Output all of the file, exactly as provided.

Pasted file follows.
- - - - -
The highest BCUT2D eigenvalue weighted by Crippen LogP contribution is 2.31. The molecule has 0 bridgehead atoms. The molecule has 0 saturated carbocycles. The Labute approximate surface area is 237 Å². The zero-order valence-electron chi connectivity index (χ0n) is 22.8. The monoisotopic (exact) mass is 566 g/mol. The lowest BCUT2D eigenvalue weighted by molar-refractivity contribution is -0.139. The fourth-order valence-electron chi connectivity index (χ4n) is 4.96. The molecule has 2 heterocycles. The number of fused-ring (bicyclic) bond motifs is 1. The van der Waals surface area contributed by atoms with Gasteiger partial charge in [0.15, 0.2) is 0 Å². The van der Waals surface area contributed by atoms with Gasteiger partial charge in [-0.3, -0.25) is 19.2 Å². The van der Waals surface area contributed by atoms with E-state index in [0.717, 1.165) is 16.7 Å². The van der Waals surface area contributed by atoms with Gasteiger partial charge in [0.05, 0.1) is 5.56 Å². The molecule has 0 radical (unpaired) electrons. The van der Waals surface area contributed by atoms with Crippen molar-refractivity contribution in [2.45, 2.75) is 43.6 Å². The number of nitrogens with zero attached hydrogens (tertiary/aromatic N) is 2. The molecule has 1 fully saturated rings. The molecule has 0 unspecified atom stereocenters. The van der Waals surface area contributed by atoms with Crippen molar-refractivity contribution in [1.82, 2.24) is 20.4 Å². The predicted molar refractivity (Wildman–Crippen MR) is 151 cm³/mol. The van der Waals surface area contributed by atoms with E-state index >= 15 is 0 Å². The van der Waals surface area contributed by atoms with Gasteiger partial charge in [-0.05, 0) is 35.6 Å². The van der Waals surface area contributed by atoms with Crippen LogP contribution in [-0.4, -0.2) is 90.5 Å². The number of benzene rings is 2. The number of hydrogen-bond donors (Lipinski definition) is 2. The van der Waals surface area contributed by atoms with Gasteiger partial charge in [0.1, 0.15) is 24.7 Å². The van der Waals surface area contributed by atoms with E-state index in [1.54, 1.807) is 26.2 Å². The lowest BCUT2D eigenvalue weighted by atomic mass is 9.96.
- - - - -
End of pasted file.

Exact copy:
The highest BCUT2D eigenvalue weighted by Crippen LogP contribution is 2.31. The molecule has 0 bridgehead atoms. The molecule has 0 saturated carbocycles. The Labute approximate surface area is 237 Å². The zero-order valence-electron chi connectivity index (χ0n) is 22.8. The monoisotopic (exact) mass is 566 g/mol. The lowest BCUT2D eigenvalue weighted by molar-refractivity contribution is -0.139. The fourth-order valence-electron chi connectivity index (χ4n) is 4.96. The molecule has 2 heterocycles. The number of fused-ring (bicyclic) bond motifs is 1. The van der Waals surface area contributed by atoms with Gasteiger partial charge in [0.15, 0.2) is 0 Å². The van der Waals surface area contributed by atoms with Gasteiger partial charge in [-0.3, -0.25) is 19.2 Å². The van der Waals surface area contributed by atoms with E-state index in [0.717, 1.165) is 16.7 Å². The van der Waals surface area contributed by atoms with Gasteiger partial charge in [0.05, 0.1) is 5.56 Å². The molecule has 0 radical (unpaired) electrons. The van der Waals surface area contributed by atoms with Crippen molar-refractivity contribution in [2.45, 2.75) is 43.6 Å². The number of nitrogens with zero attached hydrogens (tertiary/aromatic N) is 2. The molecule has 1 fully saturated rings. The molecule has 0 unspecified atom stereocenters. The van der Waals surface area contributed by atoms with Crippen molar-refractivity contribution in [1.82, 2.24) is 20.4 Å². The predicted molar refractivity (Wildman–Crippen MR) is 151 cm³/mol. The van der Waals surface area contributed by atoms with E-state index >= 15 is 0 Å². The van der Waals surface area contributed by atoms with Gasteiger partial charge in [-0.05, 0) is 35.6 Å². The van der Waals surface area contributed by atoms with Crippen LogP contribution in [-0.4, -0.2) is 90.5 Å². The number of benzene rings is 2. The number of hydrogen-bond donors (Lipinski definition) is 2. The van der Waals surface area contributed by atoms with Gasteiger partial charge in [0.1, 0.15) is 24.7 Å². The van der Waals surface area contributed by atoms with E-state index in [1.54, 1.807) is 26.2 Å². The lowest BCUT2D eigenvalue weighted by atomic mass is 9.96.